The Edmonton Protocol: JDRF celebrates 20th anniversary of first islet transplant

 

 

This month, twenty years ago, a pioneering clinical trial in Alberta marked a major advancement in islet transplantation for the treatment of type 1 diabetes (T1D).

On March 11, 1999, the Edmonton Protocol – a new method of transplanting pancreatic cells to treat T1D – saw its first participant receive a transfer of islet cells from a donated pancreas into their liver at the University of Alberta. The production of insulin by the donor’s islet cells helped the transplant recipient regain control of his blood sugar levels, thereby eliminating or greatly reducing the need for insulin injections. According to an article published in The New England Journal of Medicine on July 27, 2000, the seven people who took part in the study became insulin-independent for the 12 months following the procedure.

In collaboration with the Medical Research Council of Canada, JDRF supported the preclinical studies that led to the Edmonton Protocol. It also established nine JDRF Human Islet Distribution Programs in 1998, including the University of Alberta, which provided the islet cells for the procedure in Edmonton. Dr. James Shapiro, a JDRF-funded investigator and a multi-organ transplant surgeon at the institution, led the team that introduced the Edmonton Protocol and optimized the medication given with islet transplants.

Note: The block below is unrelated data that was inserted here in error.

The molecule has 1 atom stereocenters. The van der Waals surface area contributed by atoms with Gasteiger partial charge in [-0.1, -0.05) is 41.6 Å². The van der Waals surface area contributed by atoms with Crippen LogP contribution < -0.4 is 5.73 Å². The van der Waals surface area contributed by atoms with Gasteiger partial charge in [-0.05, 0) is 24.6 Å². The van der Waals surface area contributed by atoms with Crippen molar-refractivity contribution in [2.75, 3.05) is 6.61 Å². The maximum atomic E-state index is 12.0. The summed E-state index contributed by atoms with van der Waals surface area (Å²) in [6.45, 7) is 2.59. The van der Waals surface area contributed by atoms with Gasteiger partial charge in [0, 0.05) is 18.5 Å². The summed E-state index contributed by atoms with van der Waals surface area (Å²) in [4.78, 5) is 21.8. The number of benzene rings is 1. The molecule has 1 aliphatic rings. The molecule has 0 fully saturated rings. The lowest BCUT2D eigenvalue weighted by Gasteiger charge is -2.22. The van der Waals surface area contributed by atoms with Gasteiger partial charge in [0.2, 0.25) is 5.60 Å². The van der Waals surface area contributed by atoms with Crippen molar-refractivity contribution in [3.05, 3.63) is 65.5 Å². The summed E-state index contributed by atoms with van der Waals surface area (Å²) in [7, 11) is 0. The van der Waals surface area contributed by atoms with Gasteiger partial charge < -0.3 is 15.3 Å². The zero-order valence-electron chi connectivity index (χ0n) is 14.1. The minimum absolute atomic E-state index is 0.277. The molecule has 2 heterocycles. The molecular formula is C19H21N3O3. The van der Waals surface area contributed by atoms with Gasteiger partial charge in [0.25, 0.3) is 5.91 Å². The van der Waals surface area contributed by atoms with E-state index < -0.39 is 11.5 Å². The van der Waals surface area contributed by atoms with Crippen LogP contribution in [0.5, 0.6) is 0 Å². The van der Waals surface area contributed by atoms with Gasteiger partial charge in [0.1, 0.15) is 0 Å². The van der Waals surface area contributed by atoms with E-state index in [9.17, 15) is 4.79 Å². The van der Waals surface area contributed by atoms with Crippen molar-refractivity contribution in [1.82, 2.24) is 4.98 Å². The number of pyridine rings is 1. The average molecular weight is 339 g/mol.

Today there is a growing demand for organ donors. In order to succeed, a minimum of 300,000 cells derived from the same pancreas are needed for a transplant. A donated pancreas contains about one million islet cells and researchers are currently able to isolate up to half of them, making more people eligible for the procedure.

“The Edmonton Protocol was a milestone achievement that significantly changed the T1D landscape,” says Dave Prowten, president and CEO of JDRF Canada. “The past 20 years have seen more people benefitting from islet transplantation and JDRF is proud to invest in this promising initiative that is bringing us one step closer to a cure.”

Despite the lifelong need for immunosuppressive drugs to prevent graft rejection, islet transplantation has been shown to greatly improve the quality of life for individuals with a severe form of T1D, while freeing them from multiple daily insulin shots that can lead to other problems, such as hypoglycemia (low blood sugar). As a result of new and improved methods to isolate islet cells, transplantation rates are expected to grow in the future until a cure for the disease is found.

Today JDRF continues to build on the Edmonton Protocol and Dr. Shapiro’s work. We are not only funding beta cell replacement therapy research, but also exploring the genetic modifications of transplantable stem cells and scaffolding technologies (encapsulation) to improve islet graft outcomes among people without the need for immunosuppressive drugs.

To learn more about beta cell therapy, click here.

For more informative articles on health and type 1 diabetes, visit our JDRF Blog. 

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